Are We Not Men? We Use Evolution

Evolution 1.0, Linux's answer to Microsoft Outlook, is now available.

Released by Ximian, a company founded by major players in the GNOME

desktop efforts, Evolution aims to bring an integrated email,

scheduling, task management, and address book client to Linux.

Evolution deliberately looks and feels like an enhanced version of

Outlook. Since Outlook is highly valued in business environments

(sometimes to a surprising degree, considering all its security

issues), a Linux answer has been missing. But Evolution brings this and

more to Linux.

It can import mail from other packages, such as Netscape, Eudora,

Outlook Express, and the Unix mbox format. Through what are called

vFolders, you can save email queries to create dynamic views of your

messages, which allows you to sort your messages into multiple email

folders without having to make copies of the messages. You can also

view messages by thread, something rare among email clients. Evolution

can synchronize with your Palm handhelds as well.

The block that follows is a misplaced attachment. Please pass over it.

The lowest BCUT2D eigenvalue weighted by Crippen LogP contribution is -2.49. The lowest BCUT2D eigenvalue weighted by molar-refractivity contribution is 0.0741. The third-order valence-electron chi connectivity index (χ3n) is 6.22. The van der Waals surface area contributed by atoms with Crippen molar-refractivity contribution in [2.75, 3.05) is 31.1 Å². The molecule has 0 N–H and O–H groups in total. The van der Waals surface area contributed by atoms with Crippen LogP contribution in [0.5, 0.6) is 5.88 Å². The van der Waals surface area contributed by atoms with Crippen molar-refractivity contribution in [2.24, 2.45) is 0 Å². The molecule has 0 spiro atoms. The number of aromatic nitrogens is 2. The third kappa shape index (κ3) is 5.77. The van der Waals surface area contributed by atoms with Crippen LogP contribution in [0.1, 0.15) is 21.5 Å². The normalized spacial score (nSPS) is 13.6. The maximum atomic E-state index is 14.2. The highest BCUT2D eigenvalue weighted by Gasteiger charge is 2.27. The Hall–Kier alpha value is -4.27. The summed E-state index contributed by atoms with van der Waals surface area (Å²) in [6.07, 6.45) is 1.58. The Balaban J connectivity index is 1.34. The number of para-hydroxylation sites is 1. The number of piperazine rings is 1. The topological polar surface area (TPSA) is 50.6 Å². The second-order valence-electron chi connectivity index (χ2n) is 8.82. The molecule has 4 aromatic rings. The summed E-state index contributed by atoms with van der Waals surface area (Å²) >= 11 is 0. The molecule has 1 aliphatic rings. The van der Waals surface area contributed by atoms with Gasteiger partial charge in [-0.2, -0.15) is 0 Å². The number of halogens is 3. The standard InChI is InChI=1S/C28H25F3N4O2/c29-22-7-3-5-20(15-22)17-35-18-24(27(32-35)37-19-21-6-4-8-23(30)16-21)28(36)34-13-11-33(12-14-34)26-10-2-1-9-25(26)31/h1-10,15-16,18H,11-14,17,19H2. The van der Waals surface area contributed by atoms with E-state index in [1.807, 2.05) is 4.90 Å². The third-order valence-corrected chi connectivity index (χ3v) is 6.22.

Evolution supports a number of standards for email, contacts, and

scheduling, including all the standard email protocols, as well as

iCalendar and vCard.

In addition to the free Evolution, Ximian also offers Ximian Connector,

a commercial product that enables Evolution to act as a client for

Microsoft Exchange. You must pay for this product, though.

See http://www.ximian.com/products/ximian_evolution for more on

Evolution or download it from

http://www.ximian.com/products/ximian_evolution/download.html. If you

have the Ximian desktop installed, you can use the Ximian Red Carpet

software to install Evolution on your system. Red Carpet is Ximian's

automatic update agent package. If you don't have Ximian desktop

installed, you can download the files from Ximian's FTP server at

ftp://ftp.ximian.com/pub/ximian-gnome.

As always, the latest GNOME and KDE software includes a large list of

dependent library versions. It is usually easier to let your Linux

vendor ensure that everything works together and only upgrade when the

next version of the Linux distribution you use comes out.

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